Six years later, my dad had a heart attack at age 86 and was critically ill at UCLA.  I was in ICU where no phone calls are allowed unless it’s a family member.  One night, while I was on 24-hour duty trying to will my father back to life, I was summoned to the phone.  The nurse told me it was my brother calling.  The voice on the other end said, “Fredde, how’s the boss?”  I looked at the nurse and whispered, “That’s not my brother—that’s my BROTHA!!”

Just the other day on Facebook I noticed a cryptic outgoing status update on my daughter’s wall.  She wrote two words.  Magical moments.  I called her the following day to ask what happened that was magical.  She told me that she had this spontaneous lunch with a black, blind homeless man in the Valley.  I got chills.  I had just finished writing this memory down for my blog.   Apparently she found him in front of a market, took him to lunch and they talked deeply about life.  I was about to explode when I finally asked Augie his name.  It turned out to be a different one, not Charlie or Pierre.  But I would like to think he has changed his identity yet again, and that my daughter found her way to him at the very moment I was thinking about him.  That’s the way the universe works sometimes.


Feeding the Homeless for less:  If you’re in Westwood and you are fetching food to bring to a homeless person and trust me Matteo’s is too expensive for this adventure–go next door to A Touch of Hoboken.  It’s owned by Matteo’s and far less expensive with quite good dishes or so I hear.

Little known fact is that Dolly Sinatra (Frank’s mother) was the midwife who delivered Matty Jordan in New Jersey.  Matty is the original owner of Matteo’s.  Frank ate there most Sunday nights.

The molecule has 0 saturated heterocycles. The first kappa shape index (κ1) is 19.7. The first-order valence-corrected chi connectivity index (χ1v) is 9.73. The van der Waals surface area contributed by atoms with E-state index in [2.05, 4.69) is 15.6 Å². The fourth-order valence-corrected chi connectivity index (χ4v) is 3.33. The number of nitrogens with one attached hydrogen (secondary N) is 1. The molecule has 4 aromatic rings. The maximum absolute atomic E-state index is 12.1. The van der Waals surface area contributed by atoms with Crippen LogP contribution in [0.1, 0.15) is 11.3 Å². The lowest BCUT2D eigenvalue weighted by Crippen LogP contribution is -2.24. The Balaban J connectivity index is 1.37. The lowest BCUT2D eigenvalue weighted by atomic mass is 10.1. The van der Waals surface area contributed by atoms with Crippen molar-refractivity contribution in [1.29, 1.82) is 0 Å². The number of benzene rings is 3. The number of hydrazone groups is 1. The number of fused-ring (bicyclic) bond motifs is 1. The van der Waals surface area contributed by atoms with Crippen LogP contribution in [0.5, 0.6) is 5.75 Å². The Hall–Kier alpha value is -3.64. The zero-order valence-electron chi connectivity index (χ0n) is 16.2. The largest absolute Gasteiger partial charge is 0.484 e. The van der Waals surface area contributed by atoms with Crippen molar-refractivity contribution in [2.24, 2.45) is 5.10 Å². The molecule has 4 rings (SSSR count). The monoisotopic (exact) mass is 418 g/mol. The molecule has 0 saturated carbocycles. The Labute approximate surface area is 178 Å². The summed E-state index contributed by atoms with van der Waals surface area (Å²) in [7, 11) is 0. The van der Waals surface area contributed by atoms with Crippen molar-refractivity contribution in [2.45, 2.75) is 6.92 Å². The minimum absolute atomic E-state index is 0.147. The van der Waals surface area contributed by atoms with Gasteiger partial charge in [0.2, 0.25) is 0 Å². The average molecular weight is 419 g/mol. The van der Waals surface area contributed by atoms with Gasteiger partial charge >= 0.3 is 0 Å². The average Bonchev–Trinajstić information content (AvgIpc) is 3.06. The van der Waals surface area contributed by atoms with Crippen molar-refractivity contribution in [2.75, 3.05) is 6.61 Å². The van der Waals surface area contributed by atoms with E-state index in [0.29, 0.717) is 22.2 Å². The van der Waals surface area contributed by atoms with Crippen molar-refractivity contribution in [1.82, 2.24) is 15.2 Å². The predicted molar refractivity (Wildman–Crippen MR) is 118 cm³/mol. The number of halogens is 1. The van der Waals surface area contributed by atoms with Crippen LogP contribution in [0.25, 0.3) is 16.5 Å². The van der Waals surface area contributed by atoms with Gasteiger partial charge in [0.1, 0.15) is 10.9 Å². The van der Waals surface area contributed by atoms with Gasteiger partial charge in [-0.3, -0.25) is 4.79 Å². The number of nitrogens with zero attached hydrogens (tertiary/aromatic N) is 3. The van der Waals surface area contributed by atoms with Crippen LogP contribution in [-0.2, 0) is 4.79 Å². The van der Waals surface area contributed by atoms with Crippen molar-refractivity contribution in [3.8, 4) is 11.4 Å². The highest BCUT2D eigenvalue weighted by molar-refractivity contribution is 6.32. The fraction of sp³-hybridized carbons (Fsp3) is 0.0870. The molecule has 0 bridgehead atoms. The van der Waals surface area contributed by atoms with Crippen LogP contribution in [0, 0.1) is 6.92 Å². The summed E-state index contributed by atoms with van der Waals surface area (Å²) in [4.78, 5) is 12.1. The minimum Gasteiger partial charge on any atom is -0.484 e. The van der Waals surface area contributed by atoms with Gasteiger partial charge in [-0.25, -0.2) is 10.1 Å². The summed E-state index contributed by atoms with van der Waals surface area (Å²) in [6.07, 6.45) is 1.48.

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10 Responses to “Alley Cats”

  1. Debbie Schellenberg says:

    great story Freddie. I thoroughly enjoyed reading it!. Are you back?


  2. Hoov says:

    Cool rad story. !! Charley is my fav name for my 1971 land cruiser Still own that 4 wheel drive that has gotten me through snow and mud in Mexico. Great name

  3. Fredde!!!! You gave me chills. The Magical Moments kind of chills I get when I hear truth or feel something miraculous has transpired. Chills are great. You are great for giving the chills.
    thanks always,

  4. kimberly clark says:

    LOVE this Fred! You are such a great writer and each story highlights your deep appreciation for all things human and critter! I love you Fredde, lucky and grateful to have this beautiful friendship. To share this life.

  5. Joy aroff says:

    HI Freddie!! Loved your story. Adventures that happen to all of us now and again seem to happen to you more often, I think. AT least you make a good story for us all to read. Thanks dear “Lil Fred”. xoxo Really enjoyed our last dinner. joya

  6. Rich says:

    What a fantastic story, Fredde! Your menschiness jumps off the page in this story and like a well-written novel or screenplay your daughter has the same experience! Now that’s proof that putting out good karma is genetic. Please keep us posted who this Valley “Charlie” is. Bravo!

  7. Julie Phalen says:

    Love it, I’d like to think it was your same Charlie.

  8. tracy says:

    Just a great read..Brought me to tears…I remember this time…
    And the man who lived under Carneys…. that also benefited from your thoughtful heart…

  9. Paul Rubell says:

    Fredde, you made me cry with that one. In a good way… xoxoxo

  10. Augieduke says:

    HI, this your daughter and i love your heart…